Review: Recent Advance on Chemistry, Chemical Ecology, and Therapeutical Potential of Marine Mollusks
Marine mollusks comprise a group of shelled and shell-less soft-bodied animals. Heterobranchs, as shell-less, often colorful, and slow-moving animals, rely extensively on chemical defense for their survival, and many of these agents are dietary derivates, resulting from selective feeding and accumulation, and usually after certain transformation. This phenomenon provides researchers with a screening model that is different from traditional methods to find lead compounds of physiologically active drugs from nature.
In recent years, the chemical ecological relationship (prey-predator relationship) between mollusks and their upstream and downstream food chain organisms has become a frontier hotspot in marine natural product research. The marine mollusk-derived secondary metabolites have been found to have important ecological significance and special therapeutical potential, which has led to the elucidation of the chemical ecological relationship between them and their preys or predators. At the same time, small-molecule compounds with chemical defense functions also showed novel chemical diversity and wide range of biological activities and are being studied for drug-related development. Mollusks have become an important class of drug source organisms in the research of new marine drugs.
On August 9, the marine drug research group leading by Prof. GUO Yue-Wei from Shanghai Institute of Materia Medica (SIMM) of the Chinese Academy of Sciences, published a review paper in Nat. Prod. Rep., summarizing the recent advance on the interesting secondary metabolites from marine mollusks, focusing on their structural features, possible chemo-ecological significance, and promising biological activities.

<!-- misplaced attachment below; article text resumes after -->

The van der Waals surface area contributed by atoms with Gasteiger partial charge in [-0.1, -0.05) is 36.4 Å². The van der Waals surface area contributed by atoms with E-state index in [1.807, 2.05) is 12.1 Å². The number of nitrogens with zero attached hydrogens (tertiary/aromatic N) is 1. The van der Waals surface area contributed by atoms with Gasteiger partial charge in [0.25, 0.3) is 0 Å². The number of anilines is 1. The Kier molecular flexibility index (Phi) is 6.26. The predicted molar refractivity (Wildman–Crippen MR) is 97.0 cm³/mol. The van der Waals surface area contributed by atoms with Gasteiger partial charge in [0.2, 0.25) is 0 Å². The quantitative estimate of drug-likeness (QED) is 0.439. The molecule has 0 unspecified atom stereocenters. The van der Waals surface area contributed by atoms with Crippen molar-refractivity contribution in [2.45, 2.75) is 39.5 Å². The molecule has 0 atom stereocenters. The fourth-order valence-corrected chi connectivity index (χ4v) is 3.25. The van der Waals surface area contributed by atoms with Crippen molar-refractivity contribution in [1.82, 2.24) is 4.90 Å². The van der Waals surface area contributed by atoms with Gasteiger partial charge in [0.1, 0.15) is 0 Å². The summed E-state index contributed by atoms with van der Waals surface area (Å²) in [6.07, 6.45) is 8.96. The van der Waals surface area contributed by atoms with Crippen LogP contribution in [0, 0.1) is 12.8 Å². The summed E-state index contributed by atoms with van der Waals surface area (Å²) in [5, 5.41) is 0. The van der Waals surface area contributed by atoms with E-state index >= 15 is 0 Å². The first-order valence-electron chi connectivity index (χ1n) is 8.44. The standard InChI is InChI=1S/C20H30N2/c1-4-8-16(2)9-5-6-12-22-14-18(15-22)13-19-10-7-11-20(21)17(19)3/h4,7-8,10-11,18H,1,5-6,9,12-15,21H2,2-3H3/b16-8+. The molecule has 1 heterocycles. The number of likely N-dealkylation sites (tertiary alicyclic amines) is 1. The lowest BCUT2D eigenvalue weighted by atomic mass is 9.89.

The research team first summarized the taxonomy of different species of mollusks reported in the past decade and found that they can be traced back to five subclasses (Autobranchia, Caenogastropoda, Heterobranchia, Patellogastropoda and Vetigastropoda). Then, the team aggregated the global distribution of mollusks studied in the last decade according to the collection place. Next, the researchers classified more than 300 secondary metabolites from mollusks according to their structural types, including 33 peptides, 38 alkaloids, 192 terpenes, 54 polyketides, 20 steroids and 20 miscellaneous, and clarified the probable origin (prey-predator relationship with mollusks), structural identification, and reported therapeutical potential. Among them, peptides showed significant cytotoxicity and neuroregulatory activity, and some alkaloids and macrolides showed potent cytotoxicity. These results provide an important reference for finding drug lead compounds from the ocean.
The researchers also discussed on the ecological significance of each type of compounds from the perspective of the different structure types. Among them, most compounds could be recognized as chemical markers of the "predator-prey" chemical ecological relationship between mollusks and their food sources (such as algae, sponges, corals, etc.), and a few compounds could be recognized as markers of symbiotic/parasitic relationship between mollusks and bacteria. Interestingly, many sacoglossans (such as Plakobranchus ocellatus) could sequester the algae chloroplasts to photo-biosynthesize γ-pyrone polypropionates, which was a phenomenon known as "kleptoplasty".
The research of chemical ecology provides important clues for finding molecular types with pharmacological activity from mollusks more quickly, which has offered a new insight into the research of marine natural medicines and provides a new idea for multi-dimensionally revealing the druggability of natural products.
Shanghai Institute of Materia Medica